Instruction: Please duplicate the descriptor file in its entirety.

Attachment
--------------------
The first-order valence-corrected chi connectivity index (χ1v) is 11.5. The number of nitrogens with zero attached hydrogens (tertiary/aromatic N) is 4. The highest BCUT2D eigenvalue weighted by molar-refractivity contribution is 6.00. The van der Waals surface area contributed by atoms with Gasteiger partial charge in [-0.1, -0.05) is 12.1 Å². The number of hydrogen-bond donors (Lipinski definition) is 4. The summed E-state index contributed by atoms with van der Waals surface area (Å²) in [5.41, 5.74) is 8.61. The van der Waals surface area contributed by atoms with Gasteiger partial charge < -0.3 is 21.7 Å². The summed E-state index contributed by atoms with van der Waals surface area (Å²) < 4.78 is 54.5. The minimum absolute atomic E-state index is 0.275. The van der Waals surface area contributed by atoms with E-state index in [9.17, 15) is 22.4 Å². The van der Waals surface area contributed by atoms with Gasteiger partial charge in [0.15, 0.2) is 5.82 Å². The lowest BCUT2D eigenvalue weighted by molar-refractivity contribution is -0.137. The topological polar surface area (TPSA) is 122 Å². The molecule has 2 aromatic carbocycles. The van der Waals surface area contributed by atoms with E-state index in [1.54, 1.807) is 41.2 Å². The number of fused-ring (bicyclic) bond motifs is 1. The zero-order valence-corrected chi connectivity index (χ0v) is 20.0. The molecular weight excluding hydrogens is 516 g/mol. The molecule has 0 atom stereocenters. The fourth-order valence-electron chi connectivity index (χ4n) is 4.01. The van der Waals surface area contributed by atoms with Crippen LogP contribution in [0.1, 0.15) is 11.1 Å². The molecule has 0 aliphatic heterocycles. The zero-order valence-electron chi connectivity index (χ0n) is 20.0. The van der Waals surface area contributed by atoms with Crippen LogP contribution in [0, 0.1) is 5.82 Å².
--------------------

The first-order valence-corrected chi connectivity index (χ1v) is 11.5. The number of nitrogens with zero attached hydrogens (tertiary/aromatic N) is 4. The highest BCUT2D eigenvalue weighted by molar-refractivity contribution is 6.00. The van der Waals surface area contributed by atoms with Gasteiger partial charge in [-0.1, -0.05) is 12.1 Å². The number of hydrogen-bond donors (Lipinski definition) is 4. The summed E-state index contributed by atoms with van der Waals surface area (Å²) in [5.41, 5.74) is 8.61. The van der Waals surface area contributed by atoms with Gasteiger partial charge < -0.3 is 21.7 Å². The summed E-state index contributed by atoms with van der Waals surface area (Å²) < 4.78 is 54.5. The minimum absolute atomic E-state index is 0.275. The van der Waals surface area contributed by atoms with E-state index in [9.17, 15) is 22.4 Å². The van der Waals surface area contributed by atoms with Gasteiger partial charge in [0.15, 0.2) is 5.82 Å². The lowest BCUT2D eigenvalue weighted by molar-refractivity contribution is -0.137. The topological polar surface area (TPSA) is 122 Å². The molecule has 2 aromatic carbocycles. The van der Waals surface area contributed by atoms with E-state index in [1.54, 1.807) is 41.2 Å². The number of fused-ring (bicyclic) bond motifs is 1. The zero-order valence-corrected chi connectivity index (χ0v) is 20.0. The molecular weight excluding hydrogens is 516 g/mol. The molecule has 0 atom stereocenters. The fourth-order valence-electron chi connectivity index (χ4n) is 4.01. The van der Waals surface area contributed by atoms with Crippen LogP contribution in [0.1, 0.15) is 11.1 Å². The molecule has 0 aliphatic heterocycles. The zero-order valence-electron chi connectivity index (χ0n) is 20.0. The van der Waals surface area contributed by atoms with Crippen LogP contribution in [0, 0.1) is 5.82 Å².